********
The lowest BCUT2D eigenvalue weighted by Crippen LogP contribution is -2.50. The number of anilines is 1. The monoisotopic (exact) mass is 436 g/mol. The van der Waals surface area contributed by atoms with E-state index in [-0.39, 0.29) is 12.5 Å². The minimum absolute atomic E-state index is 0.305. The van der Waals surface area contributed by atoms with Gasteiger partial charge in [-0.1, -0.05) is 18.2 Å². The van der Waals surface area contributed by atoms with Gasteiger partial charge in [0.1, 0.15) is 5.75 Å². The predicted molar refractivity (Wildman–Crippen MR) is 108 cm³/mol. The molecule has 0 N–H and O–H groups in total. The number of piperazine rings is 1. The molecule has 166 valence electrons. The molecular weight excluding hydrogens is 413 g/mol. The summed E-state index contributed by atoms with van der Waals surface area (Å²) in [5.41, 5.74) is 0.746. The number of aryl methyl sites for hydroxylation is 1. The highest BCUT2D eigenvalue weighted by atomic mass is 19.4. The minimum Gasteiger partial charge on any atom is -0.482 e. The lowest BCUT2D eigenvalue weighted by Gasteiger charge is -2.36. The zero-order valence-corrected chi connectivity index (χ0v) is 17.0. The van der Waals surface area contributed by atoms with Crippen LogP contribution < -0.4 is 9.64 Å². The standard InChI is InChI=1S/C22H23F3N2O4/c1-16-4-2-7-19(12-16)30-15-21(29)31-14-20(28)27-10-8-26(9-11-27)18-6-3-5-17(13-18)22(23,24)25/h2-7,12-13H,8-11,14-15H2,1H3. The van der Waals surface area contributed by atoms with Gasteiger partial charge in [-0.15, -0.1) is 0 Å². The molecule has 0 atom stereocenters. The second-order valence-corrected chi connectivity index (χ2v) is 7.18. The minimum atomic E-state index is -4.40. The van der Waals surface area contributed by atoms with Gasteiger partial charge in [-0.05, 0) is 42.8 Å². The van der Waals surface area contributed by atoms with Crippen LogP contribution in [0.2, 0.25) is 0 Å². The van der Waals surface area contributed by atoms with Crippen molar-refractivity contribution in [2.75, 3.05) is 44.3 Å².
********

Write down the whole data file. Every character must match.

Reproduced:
The lowest BCUT2D eigenvalue weighted by Crippen LogP contribution is -2.50. The number of anilines is 1. The monoisotopic (exact) mass is 436 g/mol. The van der Waals surface area contributed by atoms with E-state index in [-0.39, 0.29) is 12.5 Å². The minimum absolute atomic E-state index is 0.305. The van der Waals surface area contributed by atoms with Gasteiger partial charge in [-0.1, -0.05) is 18.2 Å². The van der Waals surface area contributed by atoms with Gasteiger partial charge in [0.1, 0.15) is 5.75 Å². The predicted molar refractivity (Wildman–Crippen MR) is 108 cm³/mol. The molecule has 0 N–H and O–H groups in total. The number of piperazine rings is 1. The molecule has 166 valence electrons. The molecular weight excluding hydrogens is 413 g/mol. The summed E-state index contributed by atoms with van der Waals surface area (Å²) in [5.41, 5.74) is 0.746. The number of aryl methyl sites for hydroxylation is 1. The highest BCUT2D eigenvalue weighted by atomic mass is 19.4. The minimum Gasteiger partial charge on any atom is -0.482 e. The lowest BCUT2D eigenvalue weighted by Gasteiger charge is -2.36. The zero-order valence-corrected chi connectivity index (χ0v) is 17.0. The van der Waals surface area contributed by atoms with Crippen LogP contribution < -0.4 is 9.64 Å². The standard InChI is InChI=1S/C22H23F3N2O4/c1-16-4-2-7-19(12-16)30-15-21(29)31-14-20(28)27-10-8-26(9-11-27)18-6-3-5-17(13-18)22(23,24)25/h2-7,12-13H,8-11,14-15H2,1H3. The van der Waals surface area contributed by atoms with Gasteiger partial charge in [-0.15, -0.1) is 0 Å². The molecule has 0 atom stereocenters. The second-order valence-corrected chi connectivity index (χ2v) is 7.18. The minimum atomic E-state index is -4.40. The van der Waals surface area contributed by atoms with Gasteiger partial charge in [-0.05, 0) is 42.8 Å². The van der Waals surface area contributed by atoms with Crippen LogP contribution in [0.2, 0.25) is 0 Å². The van der Waals surface area contributed by atoms with Crippen molar-refractivity contribution in [2.75, 3.05) is 44.3 Å².